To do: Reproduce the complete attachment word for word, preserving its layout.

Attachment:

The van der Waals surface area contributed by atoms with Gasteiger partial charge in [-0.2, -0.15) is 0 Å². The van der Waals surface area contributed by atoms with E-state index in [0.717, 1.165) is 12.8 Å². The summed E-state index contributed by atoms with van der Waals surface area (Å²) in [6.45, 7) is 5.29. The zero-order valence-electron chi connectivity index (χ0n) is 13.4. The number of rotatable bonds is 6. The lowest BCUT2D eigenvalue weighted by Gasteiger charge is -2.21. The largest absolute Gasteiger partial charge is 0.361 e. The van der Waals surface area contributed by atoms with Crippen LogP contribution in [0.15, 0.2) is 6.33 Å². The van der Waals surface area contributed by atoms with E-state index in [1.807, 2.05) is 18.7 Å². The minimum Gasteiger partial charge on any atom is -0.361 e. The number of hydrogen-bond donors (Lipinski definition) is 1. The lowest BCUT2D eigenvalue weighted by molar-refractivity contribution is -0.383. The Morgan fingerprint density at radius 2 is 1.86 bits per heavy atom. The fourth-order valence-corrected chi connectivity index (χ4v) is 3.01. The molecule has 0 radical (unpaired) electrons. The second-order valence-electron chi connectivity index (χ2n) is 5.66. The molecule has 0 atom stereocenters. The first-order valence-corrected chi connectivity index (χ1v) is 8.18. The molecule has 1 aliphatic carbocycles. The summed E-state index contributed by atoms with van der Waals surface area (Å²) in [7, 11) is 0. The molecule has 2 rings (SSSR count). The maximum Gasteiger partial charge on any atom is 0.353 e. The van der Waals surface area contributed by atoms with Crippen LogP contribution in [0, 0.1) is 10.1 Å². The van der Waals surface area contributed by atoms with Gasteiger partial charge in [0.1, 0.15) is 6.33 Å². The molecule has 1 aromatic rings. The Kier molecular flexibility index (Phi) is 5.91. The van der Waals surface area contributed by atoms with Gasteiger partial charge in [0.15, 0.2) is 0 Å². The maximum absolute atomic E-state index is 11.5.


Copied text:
The van der Waals surface area contributed by atoms with Gasteiger partial charge in [-0.2, -0.15) is 0 Å². The van der Waals surface area contributed by atoms with E-state index in [0.717, 1.165) is 12.8 Å². The summed E-state index contributed by atoms with van der Waals surface area (Å²) in [6.45, 7) is 5.29. The zero-order valence-electron chi connectivity index (χ0n) is 13.4. The number of rotatable bonds is 6. The lowest BCUT2D eigenvalue weighted by Gasteiger charge is -2.21. The largest absolute Gasteiger partial charge is 0.361 e. The van der Waals surface area contributed by atoms with Crippen LogP contribution in [0.15, 0.2) is 6.33 Å². The van der Waals surface area contributed by atoms with E-state index in [1.807, 2.05) is 18.7 Å². The minimum Gasteiger partial charge on any atom is -0.361 e. The number of hydrogen-bond donors (Lipinski definition) is 1. The lowest BCUT2D eigenvalue weighted by molar-refractivity contribution is -0.383. The Morgan fingerprint density at radius 2 is 1.86 bits per heavy atom. The fourth-order valence-corrected chi connectivity index (χ4v) is 3.01. The molecule has 0 radical (unpaired) electrons. The second-order valence-electron chi connectivity index (χ2n) is 5.66. The molecule has 0 atom stereocenters. The first-order valence-corrected chi connectivity index (χ1v) is 8.18. The molecule has 1 aliphatic carbocycles. The summed E-state index contributed by atoms with van der Waals surface area (Å²) in [7, 11) is 0. The molecule has 2 rings (SSSR count). The maximum Gasteiger partial charge on any atom is 0.353 e. The van der Waals surface area contributed by atoms with Crippen LogP contribution in [0, 0.1) is 10.1 Å². The van der Waals surface area contributed by atoms with Gasteiger partial charge in [0.1, 0.15) is 6.33 Å². The molecule has 1 aromatic rings. The Kier molecular flexibility index (Phi) is 5.91. The van der Waals surface area contributed by atoms with Gasteiger partial charge in [0.15, 0.2) is 0 Å². The maximum absolute atomic E-state index is 11.5.